Exercise Program Design, Strength Training

How to design an effective workout PART 2: Progressing

In Part 1 of this series on the Elements of an Effective Workout, I talked about choosing the right exercises to achieve results most effectively without getting hurt. But an effective workout doesn’t remain effective forever – your body will adapt fairly quickly to the demands you place on it, and you’ll stop making progress toward your goals. The solution? Exercise progressions. In this article I describe a number of ways to progress your workouts, so you’re always challenging your body to become stronger, leaner and more efficient.

It’s a common belief that to make an exercise more challenging – or in exercise parlance, “adding intensity” –  you must add more resistance, or weight. But this is only one of a number of ways to increase intensity. Understanding these additional methods is important for several reasons:

  • Adding weight/resistance too dramatically can significantly increase your risk of injury
  • More weight typically means more equipment (heavier dumbbells, bigger kettlebells, a barbell, etc.) – and with so many of us now exercising at home this impacts both space and finances.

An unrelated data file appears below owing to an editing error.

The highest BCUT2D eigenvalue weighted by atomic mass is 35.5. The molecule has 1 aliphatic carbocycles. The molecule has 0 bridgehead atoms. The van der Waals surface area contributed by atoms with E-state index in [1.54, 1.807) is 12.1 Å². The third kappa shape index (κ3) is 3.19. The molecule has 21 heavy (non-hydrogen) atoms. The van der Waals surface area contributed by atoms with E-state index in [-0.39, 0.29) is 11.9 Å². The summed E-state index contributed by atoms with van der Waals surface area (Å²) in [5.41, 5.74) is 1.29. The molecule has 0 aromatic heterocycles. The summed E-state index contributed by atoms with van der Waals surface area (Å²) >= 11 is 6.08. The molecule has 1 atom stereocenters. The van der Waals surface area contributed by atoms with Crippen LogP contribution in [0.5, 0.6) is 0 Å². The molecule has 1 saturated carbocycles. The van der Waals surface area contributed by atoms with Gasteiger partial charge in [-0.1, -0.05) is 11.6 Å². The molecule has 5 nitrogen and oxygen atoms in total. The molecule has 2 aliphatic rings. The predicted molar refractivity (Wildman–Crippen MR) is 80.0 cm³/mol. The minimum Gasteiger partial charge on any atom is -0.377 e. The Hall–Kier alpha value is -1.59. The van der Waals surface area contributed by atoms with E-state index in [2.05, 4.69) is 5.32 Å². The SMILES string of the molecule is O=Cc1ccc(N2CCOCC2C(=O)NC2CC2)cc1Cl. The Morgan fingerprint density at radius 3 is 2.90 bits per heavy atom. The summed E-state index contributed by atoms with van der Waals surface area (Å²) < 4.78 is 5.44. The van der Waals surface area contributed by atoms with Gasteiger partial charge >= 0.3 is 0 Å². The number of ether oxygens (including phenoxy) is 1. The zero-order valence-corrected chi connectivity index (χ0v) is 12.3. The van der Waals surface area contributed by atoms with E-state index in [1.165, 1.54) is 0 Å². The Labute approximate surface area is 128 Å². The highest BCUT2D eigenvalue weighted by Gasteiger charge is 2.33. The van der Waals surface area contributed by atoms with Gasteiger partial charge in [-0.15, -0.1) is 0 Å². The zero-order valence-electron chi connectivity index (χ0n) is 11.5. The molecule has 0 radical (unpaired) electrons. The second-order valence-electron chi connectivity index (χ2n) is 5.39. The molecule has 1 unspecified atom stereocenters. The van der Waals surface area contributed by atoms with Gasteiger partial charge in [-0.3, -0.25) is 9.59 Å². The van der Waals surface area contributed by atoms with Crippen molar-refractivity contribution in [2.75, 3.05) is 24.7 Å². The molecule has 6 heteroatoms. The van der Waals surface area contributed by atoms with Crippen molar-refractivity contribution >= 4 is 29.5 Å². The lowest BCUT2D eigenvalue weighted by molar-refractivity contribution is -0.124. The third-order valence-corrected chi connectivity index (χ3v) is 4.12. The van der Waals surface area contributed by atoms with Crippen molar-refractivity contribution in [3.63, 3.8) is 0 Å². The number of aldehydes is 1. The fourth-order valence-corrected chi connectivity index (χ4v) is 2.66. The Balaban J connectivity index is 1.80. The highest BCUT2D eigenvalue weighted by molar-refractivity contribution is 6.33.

• More weight doesn’t have much impact on cardiovascular strength

In simple terms, exercise intensity increases when one, or a combination, of these four elements goes up:

#1 – Resistance/load: The amount of weight being moved – whether that’s your own body, a dumbbell, a stretch band, etc.

#2 – Time under tension: The amount of time your muscles are actively engaged in a particular movement

#3 – Volume: How many times you perform a movement in a period of time

#4 – Complexity: How many different muscles are working to perform a movement

Now let’s look at four methods of progressing your workouts to increase intensity without getting injured, or putting a dent in your pocketbook. Then we’ll walk through how all of these can be applied to one particular exercise.

Increase Sets and Repetitions

A “set” is a group of repetitions (or “reps”). One easy way to add intensity to your workout without increasing resistance is to gradually increase the number of repetitions in each set of each exercise, and/or add more sets. This increases time under tension and adds volume. Fitness professionals have differing opinions on the best approach, but here’s mine:

Step one:  Keep the number of sets the same, but add more repetitions to each set